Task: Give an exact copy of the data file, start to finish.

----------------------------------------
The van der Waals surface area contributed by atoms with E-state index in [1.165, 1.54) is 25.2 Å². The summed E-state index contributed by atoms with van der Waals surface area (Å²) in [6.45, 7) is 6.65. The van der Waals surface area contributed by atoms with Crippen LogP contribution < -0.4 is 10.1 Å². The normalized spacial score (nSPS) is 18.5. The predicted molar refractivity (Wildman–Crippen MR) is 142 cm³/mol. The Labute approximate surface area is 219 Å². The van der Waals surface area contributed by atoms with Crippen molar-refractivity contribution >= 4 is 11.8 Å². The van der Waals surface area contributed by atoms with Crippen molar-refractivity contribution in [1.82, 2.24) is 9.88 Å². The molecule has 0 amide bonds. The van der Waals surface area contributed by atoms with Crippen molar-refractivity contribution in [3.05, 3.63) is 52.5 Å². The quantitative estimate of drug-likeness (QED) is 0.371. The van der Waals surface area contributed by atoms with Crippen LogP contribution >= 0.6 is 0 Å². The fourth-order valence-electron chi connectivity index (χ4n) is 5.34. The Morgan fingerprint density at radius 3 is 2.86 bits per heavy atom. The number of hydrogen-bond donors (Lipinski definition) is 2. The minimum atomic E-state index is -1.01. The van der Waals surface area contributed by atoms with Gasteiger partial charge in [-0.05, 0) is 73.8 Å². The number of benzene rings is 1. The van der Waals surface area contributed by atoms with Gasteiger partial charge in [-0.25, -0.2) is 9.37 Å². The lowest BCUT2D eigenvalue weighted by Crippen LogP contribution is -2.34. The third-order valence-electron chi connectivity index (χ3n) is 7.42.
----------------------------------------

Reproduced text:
The van der Waals surface area contributed by atoms with E-state index in [1.165, 1.54) is 25.2 Å². The summed E-state index contributed by atoms with van der Waals surface area (Å²) in [6.45, 7) is 6.65. The van der Waals surface area contributed by atoms with Crippen LogP contribution < -0.4 is 10.1 Å². The normalized spacial score (nSPS) is 18.5. The predicted molar refractivity (Wildman–Crippen MR) is 142 cm³/mol. The Labute approximate surface area is 219 Å². The van der Waals surface area contributed by atoms with Crippen molar-refractivity contribution >= 4 is 11.8 Å². The van der Waals surface area contributed by atoms with Crippen molar-refractivity contribution in [1.82, 2.24) is 9.88 Å². The molecule has 0 amide bonds. The van der Waals surface area contributed by atoms with Crippen molar-refractivity contribution in [3.05, 3.63) is 52.5 Å². The quantitative estimate of drug-likeness (QED) is 0.371. The van der Waals surface area contributed by atoms with Crippen LogP contribution >= 0.6 is 0 Å². The fourth-order valence-electron chi connectivity index (χ4n) is 5.34. The Morgan fingerprint density at radius 3 is 2.86 bits per heavy atom. The number of hydrogen-bond donors (Lipinski definition) is 2. The minimum atomic E-state index is -1.01. The van der Waals surface area contributed by atoms with Gasteiger partial charge in [-0.05, 0) is 73.8 Å². The number of benzene rings is 1. The van der Waals surface area contributed by atoms with Gasteiger partial charge in [-0.25, -0.2) is 9.37 Å². The lowest BCUT2D eigenvalue weighted by Crippen LogP contribution is -2.34. The third-order valence-electron chi connectivity index (χ3n) is 7.42.